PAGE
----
Prognostic Signatures for Foregoing Extended Endocrine Therapy in Breast Cancer
Used alongside clinical variables, molecular prognostic signatures can identify postmenopausal women with ER+, HER2-negative breast cancer.
Used alongside clinical variables, molecular prognostic signatures can identify postmenopausal women with ER+, HER2-negative breast cancer for whom extended endocrine therapy is not appropriate, according to findings from an analysis of 10-year recurrence data among patients participating in the TransATAC clinical trial, which were presented at the 2016 San Antonio Breast Cancer Symposium.1
“This was a unique cohort with well-annotated samples, mature clinical outcome and prognostic information for 6 signatures,” reported Ivana Sestak, PhD, of the Centre for Cancer Prevention, Queen Mary University of London, England.
It is important to incorporate clinical variables into prognostic assessments rather than to depend on molecular signatures alone, she emphasized.
A growing list of multigene expression panels are designed to offer prognostic insight into hormone receptor (HR)-positive breast cancer in patients treated with endocrine therapy, Dr Sestak said.
The authors evaluated the prognostic performance of 6 different signatures for distant recurrence among 818 postmenopausal women with ER+, HER2-negative breast cancer, and identified the added prognostic value of signatures over clinical factors. Patients had undergone 5 years of tamoxifen or anastrozole therapy without chemotherapy.
The primary study endpoint was distant disease recurrence.
The researchers studied outcome associations with the following prognostic signatures: Clinical Treatment Score (CTS; based on nodal status, grade, tumor size, treatment regimen and patient age), immunohistochemical markers (IHC4; ER, PR, and HER2 status, Ki67 levels), Oncotype Recurrence Score (RS; 21 genes in the estrogen, proliferation, invasion, and HER2 pathways), Breast Cancer Index (BCI; H/I and 5 proliferation genes), Prosigna (ROR; 46 genes, proliferation score, tumor size), and EndoPredict (EPclin; 12 proliferation, differentiation, and estrogen genes plus nodal status and tumor size).
Of the tested signatures, CTS, ROR, and EPclin included clinical variables like nodal status, grade, and tumor size.
At a median follow-up of 10 years, all of the tested prognostic signatures proved to be “good predictors” of disease recurrence during years 1-10, identifying patients with node-negative disease and low risk of distant recurrence, for whom the value of chemotherapy was limited, Dr Sestak said.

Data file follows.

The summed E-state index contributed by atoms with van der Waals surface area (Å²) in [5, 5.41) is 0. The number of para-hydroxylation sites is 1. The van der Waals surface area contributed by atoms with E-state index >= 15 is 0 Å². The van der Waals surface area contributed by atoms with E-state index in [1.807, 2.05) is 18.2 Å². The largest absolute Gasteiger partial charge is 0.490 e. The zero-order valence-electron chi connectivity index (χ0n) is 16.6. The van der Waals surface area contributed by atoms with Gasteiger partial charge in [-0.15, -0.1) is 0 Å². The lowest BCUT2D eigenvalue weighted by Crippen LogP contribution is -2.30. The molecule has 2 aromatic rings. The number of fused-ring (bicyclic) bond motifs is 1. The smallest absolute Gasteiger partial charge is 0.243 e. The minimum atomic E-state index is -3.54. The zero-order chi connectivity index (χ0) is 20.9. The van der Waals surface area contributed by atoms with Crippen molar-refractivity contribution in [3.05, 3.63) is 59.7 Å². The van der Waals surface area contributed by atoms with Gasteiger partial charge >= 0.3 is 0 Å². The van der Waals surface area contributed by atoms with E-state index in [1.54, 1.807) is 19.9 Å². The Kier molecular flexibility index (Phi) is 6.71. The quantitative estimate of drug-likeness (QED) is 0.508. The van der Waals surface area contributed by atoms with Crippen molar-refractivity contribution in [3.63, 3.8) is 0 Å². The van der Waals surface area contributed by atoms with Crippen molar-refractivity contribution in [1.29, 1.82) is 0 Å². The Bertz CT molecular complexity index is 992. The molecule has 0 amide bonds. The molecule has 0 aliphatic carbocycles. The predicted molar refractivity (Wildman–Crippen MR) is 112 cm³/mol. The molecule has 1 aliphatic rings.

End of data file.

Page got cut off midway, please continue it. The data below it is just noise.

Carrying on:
For patients with node-positive disease, ROP/EPclin identified patients with low distant-recurrence risk, for whom chemotherapy is of limited value, she said.
For predicting recurrence during years 5 to 10 among patients with node-negative disease, “BCI, ROR, and EPclin were good predictors for late distant recurrence”—patients for whom extended endocrine therapy is unjustified, she reported.
“For node-positive, ROR/EPclin identified patients at low risk for late distant recurrence, for whom extended endocrine therapy is not justified,” she said.
Each of the 5 signatures with gene expression components improved the prognostic value of clinical variables (CTS); ROR and BCI offered the largest prognostic improvements over CTS alone (74.5% and 70.8% improvement over CTS alone, respectively), whereas Oncotype's RS score only improved CTA prognostication by 33.3%.
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It was important not to eschew clinical variables in interpreting molecular risk signatures, Dr Sestak reiterated.
She declined to state whether a particular signature seemed to work best overall for node-negative or node-positive patient populations.
- Sestak I, Buus R, Cuzick J, et al. Comprehensive comparison of prognostic signatures for breast cancer in TransATAC. Paper presented at: 39th San Antonio Breast Cancer Symposium; Dec 2016; San Antonio, TX.